Revolution Bars Group PLC (LON:RBG) said it will close six sites as part of a proposed company voluntary arrangement (CVA) by its subsidiary to save on costs and improve profitability after new UK pandemic restrictions dented its sales.
The AIM-listed group said that while sales in the 8 weeks from reopening on July 4 to August 29 had been at 72.5% of last year’s levels and at 77.8% in the subsequent three weeks, the last five weeks to October 24 had fallen to 49.4% of the year ago period due to the imposition of a 10pm curfew on pub and bar openings and localised lockdowns across the UK, with the more severe restrictions now affecting many of its bars.
READ: Revolution Bars confirms reports it is considering restructuring amid new coronavirus restrictions
As a result, the company said its trading outlook is “uncertain” and that it now anticipates that its important Christmas trading period “will be severely compromised and any return to near normal levels will not be possible before next Spring at the very earliest”. Revolution said as a result of the new situation it is currently unable to provide reliable guidance for the financial period to June 2021.
“When trading conditions return to more normalised levels it will be crucial for the group to be able to recover quickly, return to cash generation and be appropriately structured for the long-term. Accordingly, the Board believes that it is in the best interests of all stakeholder groups for it to now propose a restructuring of certain of the group’s property interests through a CVA of one of its subsidiary entities”, the company said.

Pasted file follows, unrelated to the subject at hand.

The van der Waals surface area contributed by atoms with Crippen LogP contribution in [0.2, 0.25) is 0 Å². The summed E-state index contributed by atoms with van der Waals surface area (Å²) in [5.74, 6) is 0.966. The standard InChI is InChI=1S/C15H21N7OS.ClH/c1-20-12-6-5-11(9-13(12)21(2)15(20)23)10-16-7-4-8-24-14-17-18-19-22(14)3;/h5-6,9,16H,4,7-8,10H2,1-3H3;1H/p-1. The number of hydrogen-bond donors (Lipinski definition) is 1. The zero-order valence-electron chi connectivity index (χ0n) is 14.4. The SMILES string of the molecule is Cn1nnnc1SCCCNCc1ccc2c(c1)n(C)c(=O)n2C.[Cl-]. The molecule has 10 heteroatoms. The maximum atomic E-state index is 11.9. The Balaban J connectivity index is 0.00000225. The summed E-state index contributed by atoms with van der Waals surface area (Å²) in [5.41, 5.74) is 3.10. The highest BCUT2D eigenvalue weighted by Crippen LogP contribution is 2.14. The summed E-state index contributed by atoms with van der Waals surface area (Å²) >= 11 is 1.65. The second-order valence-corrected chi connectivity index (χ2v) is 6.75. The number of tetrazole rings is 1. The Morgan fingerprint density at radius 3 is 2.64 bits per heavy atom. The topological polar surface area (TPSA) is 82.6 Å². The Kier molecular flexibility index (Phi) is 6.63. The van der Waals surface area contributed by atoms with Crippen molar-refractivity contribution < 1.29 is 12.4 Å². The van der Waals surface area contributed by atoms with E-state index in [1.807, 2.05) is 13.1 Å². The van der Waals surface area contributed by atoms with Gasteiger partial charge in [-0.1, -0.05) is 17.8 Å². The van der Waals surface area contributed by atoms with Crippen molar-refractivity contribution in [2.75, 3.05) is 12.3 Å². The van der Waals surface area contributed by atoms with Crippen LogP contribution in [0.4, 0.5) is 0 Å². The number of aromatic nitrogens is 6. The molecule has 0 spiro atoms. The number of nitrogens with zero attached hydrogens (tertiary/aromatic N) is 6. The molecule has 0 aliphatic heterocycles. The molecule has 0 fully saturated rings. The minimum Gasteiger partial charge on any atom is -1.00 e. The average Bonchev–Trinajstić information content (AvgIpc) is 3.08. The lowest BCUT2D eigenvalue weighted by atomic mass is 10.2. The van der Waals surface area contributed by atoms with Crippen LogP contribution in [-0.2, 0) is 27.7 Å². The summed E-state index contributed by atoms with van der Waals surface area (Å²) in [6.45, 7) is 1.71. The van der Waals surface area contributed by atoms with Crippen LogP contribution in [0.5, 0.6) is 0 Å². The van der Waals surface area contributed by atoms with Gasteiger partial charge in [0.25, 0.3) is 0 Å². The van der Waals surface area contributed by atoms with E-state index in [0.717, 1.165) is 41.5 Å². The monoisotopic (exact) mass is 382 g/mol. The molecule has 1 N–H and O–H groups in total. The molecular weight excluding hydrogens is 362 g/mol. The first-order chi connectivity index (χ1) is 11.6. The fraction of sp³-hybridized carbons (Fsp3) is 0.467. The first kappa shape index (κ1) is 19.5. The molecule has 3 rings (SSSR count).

Under the terms of the proposed CVA for its subsidiary, Revolution Bars Limited (RBL), the company said it expects to exit six sites and obtain materially improved rental terms for seven others. The parent firm will also write off half of the £30.9mln owed to it by RBL to strengthen the subsidiaries balance sheet.
If approved, Revolution said it estimates that its annual cash flows will improve over the next two years by around £2mln per annum without affecting operations elsewhere. The CVA will be voted on November 13.
“Throughout this extended period of distress caused by [coronavirus], the group has sought to prioritise the health and well-being of its staff and customers, minimise its cash consumption, maintain good levels of liquidity to ensure its ongoing viability and to be in a position to take advantage of opportunities that may arise once restrictions are lifted”, Revolution chief executive Rob Pitcher said in a statement.
“The CVA proposed by the group’s Revolution Bars Limited subsidiary entity, if agreed by landlords, is another proactive step to lower outgoings to help safeguard the future of the group and improve long-term performance”, he added.
Shares in Revolution fell 4% to 9.5p in early trading on Tuesday.